Racial Representation In Congress Is An Issue That Extends To Staffers Too, A New Study Shows

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There is another diversity issue facing Congress — and it's not just among the politicians. A new study by the Joint Center for Political and Economic Studies shows that House lawmakers' top aides are over 85 percent white, which is even less diverse than the lawmakers themselves. And, racial representation in Congress is a problem not solely for Republicans but one that actually transcends party lines.

The numbers are clear, compared to the U.S. population — which is 38 percent people of color — congressional aides of color make up just 13.7 percent of the total.

And of all the House members working on the hill, almost three-quarters do not have even one top staffer who isn't white. That's 313 total reps with no minority top staffer. Some 114 of those House members represent districts where a third or more of the population is a minority.

"This is not a party issue. It is not an individual member issue. This is a structural issue," Spencer Overton, the president of the center that authored the report told The New York Times. "The House of Representatives cannot effectively create public policy that benefits all Americans if the people making policy decisions do not look like all of America."

For minority women, the representation is even bleaker — at least among some groups. Of the minority staff members, women make up the majority only among black staff members, at 61 percent. Latina women are just under 45 percent of the Latina/o top staff. Among Asian American and Pacific Islanders, only 31 percent are women.

While diversity is a problem in both white Democrat and Republican offices, the numbers for Republican top staffers is slightly lower. White Democrats' top staffers are made up of less than 8 percent who are people of color, whereas among the top staff of white Republicans, just 3 percent are people of color.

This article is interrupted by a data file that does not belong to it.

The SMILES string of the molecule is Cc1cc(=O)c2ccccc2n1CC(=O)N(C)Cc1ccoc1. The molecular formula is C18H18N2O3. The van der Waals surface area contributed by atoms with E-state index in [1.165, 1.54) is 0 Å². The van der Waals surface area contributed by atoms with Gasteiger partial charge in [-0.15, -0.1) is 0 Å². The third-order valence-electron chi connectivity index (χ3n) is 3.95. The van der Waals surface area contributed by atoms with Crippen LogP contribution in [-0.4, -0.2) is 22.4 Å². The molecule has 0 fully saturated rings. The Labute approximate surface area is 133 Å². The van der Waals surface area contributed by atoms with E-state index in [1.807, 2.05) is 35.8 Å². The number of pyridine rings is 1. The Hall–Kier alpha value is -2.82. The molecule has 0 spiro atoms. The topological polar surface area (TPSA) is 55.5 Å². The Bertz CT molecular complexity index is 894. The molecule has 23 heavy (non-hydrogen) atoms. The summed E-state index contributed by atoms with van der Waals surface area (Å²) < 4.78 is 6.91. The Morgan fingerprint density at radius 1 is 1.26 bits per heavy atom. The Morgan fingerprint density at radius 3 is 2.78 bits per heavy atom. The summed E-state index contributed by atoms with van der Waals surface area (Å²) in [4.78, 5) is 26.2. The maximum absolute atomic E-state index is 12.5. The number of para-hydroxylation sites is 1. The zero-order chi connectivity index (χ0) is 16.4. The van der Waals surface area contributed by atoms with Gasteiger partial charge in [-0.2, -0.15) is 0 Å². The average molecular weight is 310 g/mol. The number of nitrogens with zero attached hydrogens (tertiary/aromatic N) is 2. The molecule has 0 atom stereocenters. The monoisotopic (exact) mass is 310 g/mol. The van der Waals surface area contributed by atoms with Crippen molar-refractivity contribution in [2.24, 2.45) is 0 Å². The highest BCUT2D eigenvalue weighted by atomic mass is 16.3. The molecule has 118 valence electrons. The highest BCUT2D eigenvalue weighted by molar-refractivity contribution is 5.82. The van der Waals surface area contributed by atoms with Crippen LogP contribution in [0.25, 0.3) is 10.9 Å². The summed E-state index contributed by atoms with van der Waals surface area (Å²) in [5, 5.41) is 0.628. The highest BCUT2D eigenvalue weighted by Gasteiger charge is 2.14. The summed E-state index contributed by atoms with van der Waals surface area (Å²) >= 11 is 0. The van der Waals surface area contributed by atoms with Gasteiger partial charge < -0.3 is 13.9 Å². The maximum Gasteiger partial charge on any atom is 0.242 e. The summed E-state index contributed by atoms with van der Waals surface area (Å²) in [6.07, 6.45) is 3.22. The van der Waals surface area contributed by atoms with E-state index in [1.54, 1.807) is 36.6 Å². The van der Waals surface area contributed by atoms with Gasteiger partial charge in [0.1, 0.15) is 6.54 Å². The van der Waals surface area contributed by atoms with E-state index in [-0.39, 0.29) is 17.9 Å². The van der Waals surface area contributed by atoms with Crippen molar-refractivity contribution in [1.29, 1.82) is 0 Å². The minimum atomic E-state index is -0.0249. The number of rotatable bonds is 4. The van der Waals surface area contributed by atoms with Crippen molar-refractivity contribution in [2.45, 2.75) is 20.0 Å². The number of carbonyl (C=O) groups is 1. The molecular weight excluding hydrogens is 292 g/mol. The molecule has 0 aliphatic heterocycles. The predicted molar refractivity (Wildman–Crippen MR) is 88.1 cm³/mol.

A joint statement from the Congressional Asian Pacific American Staff Association, the Congressional Black Associates, the Congressional Hispanic Staff Association, and the Senate Black Legislative Staff Caucus offered to help any House member who is looking to increase the diversity on their staff.

They also expressed alarm about the report:

This disconcerting report clearly shows that members of Congress must do more to increase diversity and inclusion in their offices. The 115th Congress set a historical record for racial and ethnic diversity among Members in both chambers of Congress. It is imperative that the composition of Congressional staff reflects the changing demographics of our country.

When it comes to the House members who are most inclusive in their hiring, that designation goes to the members of the Congressional Black Caucus. In their offices, just over 63 percent of top staffers are minorities.

Hispanic and Latino members of Congress in both parties rate lower. Among Democratic Congressional Hispanic Caucus Members, just 28 percent of top office staff are Latina/o. Republican Congressional Hispanic Conference members do slightly better — 29 percent of top staff are Latina/o.

Asian American and Pacific Islander members mostly hire white staff members — some 77 percent. Just 20 percent of top staff are Asian American and Pacific Islanders, whereas 3 percent are Latina/o.

The influence on policy, which many top staff develop, is likely significant.